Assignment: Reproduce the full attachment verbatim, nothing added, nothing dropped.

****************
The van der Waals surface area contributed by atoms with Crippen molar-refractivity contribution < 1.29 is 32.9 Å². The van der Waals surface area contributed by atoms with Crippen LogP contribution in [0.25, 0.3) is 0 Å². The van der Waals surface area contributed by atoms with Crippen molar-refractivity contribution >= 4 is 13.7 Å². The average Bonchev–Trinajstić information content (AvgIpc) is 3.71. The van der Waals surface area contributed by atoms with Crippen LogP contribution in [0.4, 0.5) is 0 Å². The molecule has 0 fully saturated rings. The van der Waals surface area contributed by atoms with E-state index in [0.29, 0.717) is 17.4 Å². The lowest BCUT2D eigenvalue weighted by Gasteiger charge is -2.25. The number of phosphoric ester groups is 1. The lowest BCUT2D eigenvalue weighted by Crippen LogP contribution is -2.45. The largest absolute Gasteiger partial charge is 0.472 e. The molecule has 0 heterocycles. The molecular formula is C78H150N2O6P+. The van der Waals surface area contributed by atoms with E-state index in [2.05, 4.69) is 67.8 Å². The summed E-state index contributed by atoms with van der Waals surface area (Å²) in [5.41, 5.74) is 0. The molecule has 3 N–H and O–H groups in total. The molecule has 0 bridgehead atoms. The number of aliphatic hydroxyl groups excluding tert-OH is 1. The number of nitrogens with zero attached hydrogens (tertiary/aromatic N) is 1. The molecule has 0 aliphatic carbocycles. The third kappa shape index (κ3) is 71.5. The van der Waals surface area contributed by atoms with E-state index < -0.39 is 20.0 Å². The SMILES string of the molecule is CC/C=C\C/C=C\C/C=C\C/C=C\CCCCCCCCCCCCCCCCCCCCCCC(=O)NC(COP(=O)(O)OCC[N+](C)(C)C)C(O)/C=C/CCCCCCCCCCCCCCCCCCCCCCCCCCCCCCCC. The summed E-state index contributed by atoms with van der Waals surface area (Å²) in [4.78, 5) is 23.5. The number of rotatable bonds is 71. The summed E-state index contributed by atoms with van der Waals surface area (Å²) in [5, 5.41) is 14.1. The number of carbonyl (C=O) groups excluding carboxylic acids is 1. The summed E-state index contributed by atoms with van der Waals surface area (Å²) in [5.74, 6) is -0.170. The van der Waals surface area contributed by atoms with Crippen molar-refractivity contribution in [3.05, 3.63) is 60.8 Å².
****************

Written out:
The van der Waals surface area contributed by atoms with Crippen molar-refractivity contribution < 1.29 is 32.9 Å². The van der Waals surface area contributed by atoms with Crippen LogP contribution in [0.25, 0.3) is 0 Å². The van der Waals surface area contributed by atoms with Crippen molar-refractivity contribution >= 4 is 13.7 Å². The average Bonchev–Trinajstić information content (AvgIpc) is 3.71. The van der Waals surface area contributed by atoms with Crippen LogP contribution in [0.4, 0.5) is 0 Å². The molecule has 0 fully saturated rings. The van der Waals surface area contributed by atoms with E-state index in [0.29, 0.717) is 17.4 Å². The lowest BCUT2D eigenvalue weighted by Gasteiger charge is -2.25. The number of phosphoric ester groups is 1. The lowest BCUT2D eigenvalue weighted by Crippen LogP contribution is -2.45. The largest absolute Gasteiger partial charge is 0.472 e. The molecule has 0 heterocycles. The molecular formula is C78H150N2O6P+. The van der Waals surface area contributed by atoms with E-state index in [2.05, 4.69) is 67.8 Å². The summed E-state index contributed by atoms with van der Waals surface area (Å²) in [5.41, 5.74) is 0. The molecule has 3 N–H and O–H groups in total. The molecule has 0 bridgehead atoms. The number of aliphatic hydroxyl groups excluding tert-OH is 1. The number of nitrogens with zero attached hydrogens (tertiary/aromatic N) is 1. The molecule has 0 aliphatic carbocycles. The third kappa shape index (κ3) is 71.5. The van der Waals surface area contributed by atoms with E-state index < -0.39 is 20.0 Å². The SMILES string of the molecule is CC/C=C\C/C=C\C/C=C\C/C=C\CCCCCCCCCCCCCCCCCCCCCCC(=O)NC(COP(=O)(O)OCC[N+](C)(C)C)C(O)/C=C/CCCCCCCCCCCCCCCCCCCCCCCCCCCCCCCC. The summed E-state index contributed by atoms with van der Waals surface area (Å²) in [4.78, 5) is 23.5. The number of rotatable bonds is 71. The summed E-state index contributed by atoms with van der Waals surface area (Å²) in [5, 5.41) is 14.1. The number of carbonyl (C=O) groups excluding carboxylic acids is 1. The summed E-state index contributed by atoms with van der Waals surface area (Å²) in [5.74, 6) is -0.170. The van der Waals surface area contributed by atoms with Crippen molar-refractivity contribution in [3.05, 3.63) is 60.8 Å².